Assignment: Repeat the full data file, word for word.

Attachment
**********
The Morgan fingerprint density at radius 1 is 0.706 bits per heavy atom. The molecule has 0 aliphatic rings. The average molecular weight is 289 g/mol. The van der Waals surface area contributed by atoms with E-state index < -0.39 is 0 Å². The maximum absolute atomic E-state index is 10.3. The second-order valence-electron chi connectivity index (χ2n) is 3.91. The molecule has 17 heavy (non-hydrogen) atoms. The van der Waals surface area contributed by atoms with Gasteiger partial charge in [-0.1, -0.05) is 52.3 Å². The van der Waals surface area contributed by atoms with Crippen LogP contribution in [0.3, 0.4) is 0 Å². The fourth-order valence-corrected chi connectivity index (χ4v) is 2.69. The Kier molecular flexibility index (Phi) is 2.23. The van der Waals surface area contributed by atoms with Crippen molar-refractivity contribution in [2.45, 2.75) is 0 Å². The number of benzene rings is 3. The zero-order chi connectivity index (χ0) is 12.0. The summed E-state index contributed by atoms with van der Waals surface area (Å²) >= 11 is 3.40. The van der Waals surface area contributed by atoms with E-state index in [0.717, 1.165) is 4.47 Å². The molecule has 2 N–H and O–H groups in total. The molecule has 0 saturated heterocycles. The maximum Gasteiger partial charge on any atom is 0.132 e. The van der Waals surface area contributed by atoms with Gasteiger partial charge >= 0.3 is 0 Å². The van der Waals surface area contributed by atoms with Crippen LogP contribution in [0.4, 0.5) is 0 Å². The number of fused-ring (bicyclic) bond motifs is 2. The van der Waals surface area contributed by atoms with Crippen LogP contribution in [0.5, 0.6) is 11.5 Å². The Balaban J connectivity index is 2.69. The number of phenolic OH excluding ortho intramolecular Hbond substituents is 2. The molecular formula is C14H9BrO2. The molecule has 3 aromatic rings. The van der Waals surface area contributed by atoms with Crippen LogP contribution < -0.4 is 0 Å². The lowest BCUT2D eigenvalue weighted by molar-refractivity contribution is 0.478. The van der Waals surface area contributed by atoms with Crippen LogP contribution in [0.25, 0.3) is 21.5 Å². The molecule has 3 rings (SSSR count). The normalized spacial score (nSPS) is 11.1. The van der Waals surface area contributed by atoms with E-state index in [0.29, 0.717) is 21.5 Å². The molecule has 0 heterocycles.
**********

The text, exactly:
The Morgan fingerprint density at radius 1 is 0.706 bits per heavy atom. The molecule has 0 aliphatic rings. The average molecular weight is 289 g/mol. The van der Waals surface area contributed by atoms with E-state index < -0.39 is 0 Å². The maximum absolute atomic E-state index is 10.3. The second-order valence-electron chi connectivity index (χ2n) is 3.91. The molecule has 17 heavy (non-hydrogen) atoms. The van der Waals surface area contributed by atoms with Gasteiger partial charge in [-0.1, -0.05) is 52.3 Å². The van der Waals surface area contributed by atoms with Crippen LogP contribution in [0.3, 0.4) is 0 Å². The fourth-order valence-corrected chi connectivity index (χ4v) is 2.69. The Kier molecular flexibility index (Phi) is 2.23. The van der Waals surface area contributed by atoms with Crippen molar-refractivity contribution in [2.45, 2.75) is 0 Å². The number of benzene rings is 3. The zero-order chi connectivity index (χ0) is 12.0. The summed E-state index contributed by atoms with van der Waals surface area (Å²) >= 11 is 3.40. The van der Waals surface area contributed by atoms with E-state index in [0.717, 1.165) is 4.47 Å². The molecule has 2 N–H and O–H groups in total. The molecule has 0 saturated heterocycles. The maximum Gasteiger partial charge on any atom is 0.132 e. The van der Waals surface area contributed by atoms with Gasteiger partial charge >= 0.3 is 0 Å². The van der Waals surface area contributed by atoms with Crippen LogP contribution in [0.4, 0.5) is 0 Å². The number of fused-ring (bicyclic) bond motifs is 2. The van der Waals surface area contributed by atoms with Crippen LogP contribution in [0.5, 0.6) is 11.5 Å². The Balaban J connectivity index is 2.69. The number of phenolic OH excluding ortho intramolecular Hbond substituents is 2. The molecular formula is C14H9BrO2. The molecule has 3 aromatic rings. The van der Waals surface area contributed by atoms with Crippen LogP contribution < -0.4 is 0 Å². The lowest BCUT2D eigenvalue weighted by molar-refractivity contribution is 0.478. The van der Waals surface area contributed by atoms with Crippen LogP contribution in [0.25, 0.3) is 21.5 Å². The molecule has 3 rings (SSSR count). The normalized spacial score (nSPS) is 11.1. The van der Waals surface area contributed by atoms with E-state index in [0.29, 0.717) is 21.5 Å². The molecule has 0 heterocycles.